Help! Clutch pedal stuck to the floor

dieselmani

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2006 Jetta TDI MKV
Today I tried to bleed the clutch hydraulics manually. I pressed the pedal, blocked it with a long post pressed against the driver's seat, opened the slave bleeder, bled the brake fluid into a bottle, closed it again and raised the pedal. The instructions for this procedure are on myturbodiesel.com. I did that for 10+ times, no air. Just as I was ready to deduce that there is no air in the clutch hydraulics air bubbles started to appear, small at first, then more. I continued with the process for another 20+ pumps always making sure master cylinder reservoir is filled to the top. It seemed like the air bubbles are getting less and less, and at one point I had only solid fluid coming out of the slave cylinder nozzle, so I thought I'm practically almost done.
And then came the big surprise. Air bubbles reappeared, and with the last few pumps only foam, or frothy brake fluid came through the drain line. The pedal completely lost its tension and won't come back up at all and remains stuck to the floor. I'm clueless and don't know what caused the ultimate failure, or where to start to get the clutch working again. Thank you.
 
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Seatman

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Easier with a pressure bleeder, why were you bleeding it to start with?
 

Ol'Rattler

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Most likely you let the master cylinder get to low. You can not let the level get below the tap on the side of the reservoir which is about 1 inch below the full line.

Also, after you close the bleeder cycle the petal several times by hand. The first few pumps you will have to manually pull the petal up. If it is still spongy check the reservoir and repeat the process. You don't really need a pressure bleeder, but having another person to help is a VG idea.

The 3 commands you would give them are pump, hold and release. If they can follow your direction, the process is pretty easy peasy.............
 
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dieselmani

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I put in a new Sachs clutch and single mass flywheel kit at a local shop 10 months ago. At first everything worked like butter, but sometimes I would get into grind when shifting. It seemed like the clutch wouldn't engage properly. So I thought I got lazy not pressing the pedal down enough. But the problem wouldn't go away. Eventually, the clutch pedal got soft, and occasionally it would get stuck to the floor, especially after shifting between 1st and reverse while parking. So I thought air got somehow into the clutch hydraulics. I tried reverse bleeding to force the air out down from the bottom through the slave cylinder bleeder screw just like shown on youtube with an oil can filled with brake fluid. But that did not work at all and not a drop went into the hydraulics, everything went sideways, spilling into the engine room, or on the transmission housing, although I made sure the line is tightened on the slave cylinder nozzle secured with a zip tie.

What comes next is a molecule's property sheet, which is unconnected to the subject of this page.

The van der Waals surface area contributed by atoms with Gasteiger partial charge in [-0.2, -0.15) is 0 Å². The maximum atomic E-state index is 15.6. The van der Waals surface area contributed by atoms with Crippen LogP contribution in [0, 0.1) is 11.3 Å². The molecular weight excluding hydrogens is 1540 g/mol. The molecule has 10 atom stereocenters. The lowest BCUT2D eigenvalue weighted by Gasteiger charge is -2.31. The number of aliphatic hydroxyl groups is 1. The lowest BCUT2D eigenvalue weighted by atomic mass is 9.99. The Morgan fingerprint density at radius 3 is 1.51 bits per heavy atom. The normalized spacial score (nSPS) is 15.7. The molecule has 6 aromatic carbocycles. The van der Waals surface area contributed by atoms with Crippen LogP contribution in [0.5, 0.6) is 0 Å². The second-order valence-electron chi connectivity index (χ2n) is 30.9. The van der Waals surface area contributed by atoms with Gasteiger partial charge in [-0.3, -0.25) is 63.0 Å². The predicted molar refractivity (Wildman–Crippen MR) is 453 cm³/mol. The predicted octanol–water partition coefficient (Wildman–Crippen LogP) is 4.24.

Next, I tried to bleed the clutch hydraulics manually the way it is described on myturbodiesel.com by pressing the clutch, opening the screw etc., just like I posted in my original post. At the end only frothy brake fluid came out, the reservoir was filled to the top, but there is no pressure on the clutch pedal whatsoever. I can't pump any longer, because there is no pressure, pedal just implodes without any resistance straight to the floor. The first 20+ pumps it worked well, after that the pressure was gone. Thank you.
 
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dieselmani

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I just went outside and pumped the pedal several times. It stays down, no pressure or resistance. It seems like there is no more brake fluid in the hydraulics, just air. Reservoir is full.
 
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Seatman

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Another option is to run a pipe from the left front brake calliper bleed nipple to the slave, then as you pump the brakes gently it pushes any air up and out the reservoir.


Personally though, I find everything hydraulic on the mk4 is easier with a cheap pressure bleeder lol
 

Ol'Rattler

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Another option is to run a pipe from the left front brake calliper bleed nipple to the slave, then as you pump the brakes gently it pushes any air up and out the reservoir.
I like that idea a lot. Also, you can run the hose from the slave bleeder and back into the reservoir.
Personally though, I find everything hydraulic on the mk4 is easier with a cheap pressure bleeder lol
I made a pressure bleeder from an old reservoir cap, an air fitting, a regulator/air filter and my compressor. Not to bad except you have to watch the reservoir like a hawk and not let it get to low on fluid.
 
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dieselmani

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Thanks for the responses. Pumping through the slave with the help of the brakes seems like a good idea. But, like I said, I already tried pumping with an oil can filled with brake fluid through the slave bleeder and no fluid went through it. Pressure would build up and the fluid would go eventually sideways at the nozzle and not up the line. Don't know why it wouldn't work, but the reverse method of forcing air out through the slave didn't work for me.
I'm thinkin' of getting a vacuum pump from autozone tomorrow and trying to get that to work. They sell one OEM vacuum pump for $34 bucks, or does it have to be a Mityvac pump?